Tuesday, February 13, 2007

(all smoke and mirrors?) Women lacking influence in Ottawa

Women lacking influence in Ottawa
Feb 13, 2007 James Travers / Toronto Star

OTTAWA -
No matter who said it first, Stéphane Dion should consider the politically incorrect foolishness in the comedic line: A woman is just a woman, but a good cigar is a smoke.

Nominating more female candidates, as the Liberal leader promises, would be a good thing. It's just not the most important thing.

Elections, Parliaments and, most of all, minority governments are about numbers. But when the math is done, what counts is who has influence.

Don't bother taking off shoes and socks to figure out the answer. In the national capital, power is concentrated at the centre and at the centre of power are men.

That's not a new phenomenon. It's a long search to find a woman cabinet minister with the muscle of her strongest male counterparts.

While many have had high profiles, a convincing case can be made that the last to play a defining role in her party or government was Flora MacDonald and that was way back in the sepia-tone '70s. Worse still, the first Canadian woman to mount a significant leadership challenge is best remembered for support that melted into a pool of disappointment at the 1976 Progressive Conservative convention won by Joe Clark.

Dion is now in grave danger of repeating what political scientists and pundits call the Flora Syndrome – the disappearance under pressure of male commitment to female politicians. Apart from raising the hackles of those offended by aggressive affirmative action, discouraging men from some nomination contests won't, in itself, do much for women.

What would make a difference is obvious. First, the Liberal leader should use some or all of the party's soon-to-be-vacant "safe" seats to attract star women candidates. Then he should take them seriously.

Neither step is the current norm or without pitfalls. Ambitious Liberals are already jostling over prize Ontario and Quebec ridings, including Toronto Centre, easily held since 1993 by highly respected Bill Graham, and LaSalle-Emard, Paul Martin's comfortable Montreal seat since 1988.

Generational change means Dion has plenty of other ridings to use as bait. But luring talented women to Ottawa is the lesser challenge.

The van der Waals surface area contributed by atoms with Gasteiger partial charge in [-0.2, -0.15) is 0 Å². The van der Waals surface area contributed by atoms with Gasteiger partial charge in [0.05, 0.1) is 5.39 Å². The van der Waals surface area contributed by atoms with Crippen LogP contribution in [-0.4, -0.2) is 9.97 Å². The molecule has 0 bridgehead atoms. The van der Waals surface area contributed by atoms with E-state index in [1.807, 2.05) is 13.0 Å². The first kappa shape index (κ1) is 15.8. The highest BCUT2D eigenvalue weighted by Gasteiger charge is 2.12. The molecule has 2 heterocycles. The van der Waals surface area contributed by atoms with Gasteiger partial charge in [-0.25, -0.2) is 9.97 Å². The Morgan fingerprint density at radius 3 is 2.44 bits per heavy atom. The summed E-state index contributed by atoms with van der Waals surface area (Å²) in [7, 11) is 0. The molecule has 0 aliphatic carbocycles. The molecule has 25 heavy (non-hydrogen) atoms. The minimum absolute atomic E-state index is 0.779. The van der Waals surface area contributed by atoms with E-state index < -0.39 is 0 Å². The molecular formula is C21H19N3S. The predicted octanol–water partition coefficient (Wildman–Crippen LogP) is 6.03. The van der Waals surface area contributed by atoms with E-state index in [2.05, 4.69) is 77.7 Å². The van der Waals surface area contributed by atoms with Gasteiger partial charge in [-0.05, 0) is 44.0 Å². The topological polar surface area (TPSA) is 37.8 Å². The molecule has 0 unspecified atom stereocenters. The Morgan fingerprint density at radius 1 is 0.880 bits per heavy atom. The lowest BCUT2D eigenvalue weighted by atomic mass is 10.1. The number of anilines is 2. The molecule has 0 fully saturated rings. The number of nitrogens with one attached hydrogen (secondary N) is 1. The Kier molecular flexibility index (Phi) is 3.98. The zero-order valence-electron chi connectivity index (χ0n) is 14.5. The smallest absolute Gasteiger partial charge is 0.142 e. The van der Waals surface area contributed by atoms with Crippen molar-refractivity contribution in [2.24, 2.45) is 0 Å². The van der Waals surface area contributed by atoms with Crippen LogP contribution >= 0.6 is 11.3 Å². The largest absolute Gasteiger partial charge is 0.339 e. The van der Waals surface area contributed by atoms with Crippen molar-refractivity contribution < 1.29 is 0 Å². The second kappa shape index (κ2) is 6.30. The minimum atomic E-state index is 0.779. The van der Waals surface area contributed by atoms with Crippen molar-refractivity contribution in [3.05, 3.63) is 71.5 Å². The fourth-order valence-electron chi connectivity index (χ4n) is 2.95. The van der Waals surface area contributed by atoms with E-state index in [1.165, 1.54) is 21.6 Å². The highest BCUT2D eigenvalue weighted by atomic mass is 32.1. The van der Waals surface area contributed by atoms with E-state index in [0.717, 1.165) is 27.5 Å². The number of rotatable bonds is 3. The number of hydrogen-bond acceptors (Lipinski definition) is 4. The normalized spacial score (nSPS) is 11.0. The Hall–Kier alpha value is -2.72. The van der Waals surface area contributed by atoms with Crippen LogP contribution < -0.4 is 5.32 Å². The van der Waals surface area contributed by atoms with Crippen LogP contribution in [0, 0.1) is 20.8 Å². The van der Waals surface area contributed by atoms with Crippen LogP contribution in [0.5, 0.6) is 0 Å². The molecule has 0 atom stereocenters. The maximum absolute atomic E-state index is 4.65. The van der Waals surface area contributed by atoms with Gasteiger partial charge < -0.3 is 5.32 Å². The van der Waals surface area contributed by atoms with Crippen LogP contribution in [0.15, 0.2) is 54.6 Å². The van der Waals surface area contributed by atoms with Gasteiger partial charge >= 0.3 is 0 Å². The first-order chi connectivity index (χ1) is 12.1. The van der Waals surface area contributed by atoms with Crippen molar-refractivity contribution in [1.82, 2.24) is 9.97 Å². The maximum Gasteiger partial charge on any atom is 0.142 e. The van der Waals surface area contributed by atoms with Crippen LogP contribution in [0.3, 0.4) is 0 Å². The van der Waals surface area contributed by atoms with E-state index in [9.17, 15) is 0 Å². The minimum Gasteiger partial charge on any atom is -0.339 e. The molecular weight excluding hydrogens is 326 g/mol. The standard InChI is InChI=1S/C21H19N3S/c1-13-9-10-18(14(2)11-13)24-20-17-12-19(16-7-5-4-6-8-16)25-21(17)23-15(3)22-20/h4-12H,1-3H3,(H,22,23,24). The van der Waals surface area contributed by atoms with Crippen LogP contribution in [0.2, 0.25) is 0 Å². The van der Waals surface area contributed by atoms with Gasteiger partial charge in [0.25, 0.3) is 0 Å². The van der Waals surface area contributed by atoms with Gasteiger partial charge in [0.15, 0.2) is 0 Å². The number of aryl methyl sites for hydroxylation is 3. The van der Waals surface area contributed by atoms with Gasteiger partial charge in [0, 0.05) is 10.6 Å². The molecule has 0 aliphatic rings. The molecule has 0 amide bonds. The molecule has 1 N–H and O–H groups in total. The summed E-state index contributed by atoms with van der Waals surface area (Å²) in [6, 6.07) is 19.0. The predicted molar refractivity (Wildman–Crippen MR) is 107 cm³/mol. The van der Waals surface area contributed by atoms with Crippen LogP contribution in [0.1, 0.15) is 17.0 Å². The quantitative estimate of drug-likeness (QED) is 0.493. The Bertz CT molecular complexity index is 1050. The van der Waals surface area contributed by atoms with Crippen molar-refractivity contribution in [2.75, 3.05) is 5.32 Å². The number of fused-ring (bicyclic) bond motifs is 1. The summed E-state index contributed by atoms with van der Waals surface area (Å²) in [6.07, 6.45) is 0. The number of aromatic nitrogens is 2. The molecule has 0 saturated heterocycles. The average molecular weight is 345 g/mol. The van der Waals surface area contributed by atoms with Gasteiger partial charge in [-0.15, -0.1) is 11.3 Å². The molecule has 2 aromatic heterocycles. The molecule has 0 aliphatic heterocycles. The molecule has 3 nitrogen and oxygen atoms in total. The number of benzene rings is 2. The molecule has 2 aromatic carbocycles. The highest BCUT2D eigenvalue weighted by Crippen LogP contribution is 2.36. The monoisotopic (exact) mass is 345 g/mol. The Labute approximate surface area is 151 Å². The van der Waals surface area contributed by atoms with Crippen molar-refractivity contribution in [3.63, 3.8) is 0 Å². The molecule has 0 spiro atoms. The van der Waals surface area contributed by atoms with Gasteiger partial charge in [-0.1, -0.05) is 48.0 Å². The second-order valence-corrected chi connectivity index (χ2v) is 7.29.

Getting close to power is a relative snap. Getting to wield it is problematic.

Consider the instructive experience of someone who seemed to have it all. A lawyer, academic and rare Alberta Liberal, Anne McLellan was also close to Martin, highly respected by mandarins, and deputy prime minister.

But what was more important is what McLellan didn't have. She didn't have political clout.

Like other women before her – Barbara McDougall, Brian Mulroney's flamboyant foreign affairs minister, leaps to mind – McLellan couldn't apply her considerable ability much beyond her portfolio.

One criticism is that McLellan was better at analyzing Martin administration problems than confronting her friend. She didn't, or couldn't, kick down the walls around Martin – walls built and defended by the unelected officials who now insulate every prime minister.

The veiled suggestion is she wasn't tough, that she didn't behave like a man. There's something in that but there are also other inescapable truths. Of those, the most significant is that no one here penetrates this capital's inner circle unless their advice is valued. And women are consistently undervalued.

That's at least as true for this government as the last. After promising to weaken their predecessors' iron grip on Parliament, Stephen Harper's Conservatives are holding power painfully close to their almost exclusively male chests.

Sure, Senate House Leader Marjory LeBreton appears with Harper when convenient and communications director Sandra Buckler occasionally makes the news, often as part of the government's continuing fight with the media over press freedom. But no one here confuses those roles as anything more than supporting.

Others have been treated less well.

Old sores and an abundance of Albertans kept proven Diane Ablonczy from raising the collective cabinet IQ. Rona Ambrose was never treated seriously as environment minister until someone had to be blamed for laughable policies the Prime Minister approved.

So it goes here for women. A paternalistic Jean Chrétien carelessly sabotaged Jane Stewart's promising career by pushing her aside during the loans and grants fiasco. Martin treated the already fading Sheila Copps badly enough to generate national sympathy.

None of that will change as long as women are dismissed here as just women. As important as nominations and cabinet posts are in correcting a precarious gender imbalance, what women are missing most is influence. Anything else is just blowing smoke.

2 comments:

Jan_ from_ BruceCounty said...

And lets talk about Alexa M. from Halifax. The NDP can also be a part of the old boys network. But I have seen a powerful woman of influence - Francis lankin, ONT NDP.

audacious said...

Iona Campagnolo is another one i recall ...